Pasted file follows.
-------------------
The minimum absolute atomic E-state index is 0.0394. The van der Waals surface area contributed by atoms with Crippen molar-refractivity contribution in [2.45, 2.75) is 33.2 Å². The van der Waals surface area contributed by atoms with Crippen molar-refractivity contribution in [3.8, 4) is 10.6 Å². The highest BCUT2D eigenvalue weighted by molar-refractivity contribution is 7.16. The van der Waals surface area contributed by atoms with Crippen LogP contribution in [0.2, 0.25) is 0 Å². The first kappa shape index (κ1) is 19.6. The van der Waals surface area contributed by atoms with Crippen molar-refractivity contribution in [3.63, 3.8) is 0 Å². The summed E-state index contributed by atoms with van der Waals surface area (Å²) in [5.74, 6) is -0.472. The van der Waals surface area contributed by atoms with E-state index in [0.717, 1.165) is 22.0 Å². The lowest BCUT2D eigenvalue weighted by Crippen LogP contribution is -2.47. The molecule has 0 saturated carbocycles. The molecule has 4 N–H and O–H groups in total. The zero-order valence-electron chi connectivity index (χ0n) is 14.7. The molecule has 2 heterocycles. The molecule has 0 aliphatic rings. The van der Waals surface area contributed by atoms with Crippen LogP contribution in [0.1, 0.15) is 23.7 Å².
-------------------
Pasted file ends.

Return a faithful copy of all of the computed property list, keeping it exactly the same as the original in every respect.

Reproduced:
The minimum absolute atomic E-state index is 0.0394. The van der Waals surface area contributed by atoms with Crippen molar-refractivity contribution in [2.45, 2.75) is 33.2 Å². The van der Waals surface area contributed by atoms with Crippen molar-refractivity contribution in [3.8, 4) is 10.6 Å². The highest BCUT2D eigenvalue weighted by molar-refractivity contribution is 7.16. The van der Waals surface area contributed by atoms with Crippen LogP contribution in [0.2, 0.25) is 0 Å². The first kappa shape index (κ1) is 19.6. The van der Waals surface area contributed by atoms with Crippen molar-refractivity contribution in [3.63, 3.8) is 0 Å². The summed E-state index contributed by atoms with van der Waals surface area (Å²) in [5.74, 6) is -0.472. The van der Waals surface area contributed by atoms with E-state index in [0.717, 1.165) is 22.0 Å². The lowest BCUT2D eigenvalue weighted by Crippen LogP contribution is -2.47. The molecule has 0 saturated carbocycles. The molecule has 4 N–H and O–H groups in total. The zero-order valence-electron chi connectivity index (χ0n) is 14.7. The molecule has 2 heterocycles. The molecule has 0 aliphatic rings. The van der Waals surface area contributed by atoms with Crippen LogP contribution in [0.1, 0.15) is 23.7 Å².